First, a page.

Friday, November 25, 2005

Late Giving of Thanks, and Some Thoughts on Black-Friday

Happy Belated Thanksgiving, Everyone!

Sappy Stuff First
I am deeply thankful for:
1) My mother, who is always always encouraging, generous, and loving with me. She taught me by example and with words how very important it is for me to be the woman I need to be, rather than the woman others would have me be. Go multi-generational feminism! While I'm at it, I should thank her mother and grandmother for having had the courage to be formidable women in a time when women were meant to be perpetual girls, and thank her father and grandfather for being proud of their wives' accomplishments.
2) My sisters, amazing people that they are, who were willing to drive up to Microburg from a suburb that isn't ashamed to claim itself as such so that our family might celebrate Thanksgiving together.
3) My nieces and nephews (family midgets), who never fail to make me laugh, even when I'm in the full power of my end-of-semester writing neuroses coupled with standard-issue holiday-hostess neuroses.
Youngest Niece, upon seeing me write margin notes in a book Wednesday: "Oooooh, that's so rude. I'll bet you get in trouble for that. So disrespectful!" Friday: "Reading, reading, reading! It's like you don't know how to do anything else. There are snowmen trapped on the lawn, and they need us to get them out!"
Eldest Nephew, upon arriving (after work and a long drive) at an ungodly hour of Thanksgiving morning and seeing my apartment for the first time: "So, this isn't a disgusting collegiate place. Want me to bring some dirty socks to throw around next time, so we can do this place up RIGHT?"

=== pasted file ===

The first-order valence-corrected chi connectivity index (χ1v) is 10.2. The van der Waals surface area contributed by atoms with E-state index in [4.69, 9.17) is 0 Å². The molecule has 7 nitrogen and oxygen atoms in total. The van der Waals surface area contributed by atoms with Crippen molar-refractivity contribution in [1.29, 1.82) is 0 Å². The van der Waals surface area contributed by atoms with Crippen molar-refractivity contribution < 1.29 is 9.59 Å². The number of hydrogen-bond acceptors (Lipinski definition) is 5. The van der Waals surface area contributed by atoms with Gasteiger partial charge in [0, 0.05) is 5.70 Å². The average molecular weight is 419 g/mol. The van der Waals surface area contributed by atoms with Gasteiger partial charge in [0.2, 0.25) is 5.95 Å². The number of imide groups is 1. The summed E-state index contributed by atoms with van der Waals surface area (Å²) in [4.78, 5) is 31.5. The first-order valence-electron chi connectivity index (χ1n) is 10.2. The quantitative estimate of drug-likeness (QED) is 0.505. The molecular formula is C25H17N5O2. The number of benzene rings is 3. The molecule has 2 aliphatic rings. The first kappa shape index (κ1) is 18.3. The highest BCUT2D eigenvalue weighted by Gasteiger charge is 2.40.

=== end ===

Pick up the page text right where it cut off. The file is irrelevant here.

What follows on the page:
Eldest Niece, arriving with Eldest Nephew: "I brought stuff to make my very first from-scratch-pie, but you have to show me how."
4) Being in graduate school. As much as I whine about the work-load, and I do, this is the first work I've ever done that I wouldn't run from if I won the lottery. Also, as the first child of my generation to earn a B.A., simply being welcome in a graduate program is a constant source of amazement to me.
5) Having long-time friends who accept that I disappear for four months at a time, encourage my ambition, but occasionally insist that I surface for much-needed socialization.

Black Friday
I do NOT shop on Black Friday. Never have. Frankly, I find the idea of a national shopping day rather distasteful. Today, as I spoke to friends who do shop on Black Friday, they told me about shout-fests and physical altercations they witnessed that boggled my mind. "I will provide the newest toy/clothing/electronic doodad for my child, regardless of the immoral, illegal, and unsafe actions I have to take in order to do so" is not my idea of good parenting, folks. I don't have children, and I don't pretend to understand the pressures of parenthood, but ... damn! Imagine if your children saw you BITING ANOTHER CHILD'S MOTHER because she was in line for the much-to-be-desired sale-price object before you were. I was not permitted to own all the artifacts of affluence I wished as a child (in the 80's, so there were many), and guess what? I'm OK. It's very possible that your children will grow up to be fine, productive citizens without owning the "right" toy/clothing/electronic doodad. They'd probably prefer the embarrassment of that lack to having a parent arrested for assault. Just sayin'


Void said...

I always found it fascinating that the month of Christmas started immediately after Thanksgiving, a mythically impecunious holiday full of vague mutterings of gratitude (and L-tryptophan). For the majority of people the compulsive shopping is most likely an annual force of habit, but on either side of the bell curve you have those who are paralyzed with fear to leave the house on one hand, and on the other you have the rabid sort who would slit your throat with a debit card rather than let the last pink iPod escape their grasp.

Let's be thankful for the idea that we can sometimes be happy with things that can't be bought.

HeoCwaeth said...

Let's be thankful for the idea that we can sometimes be happy with things that can't be bought.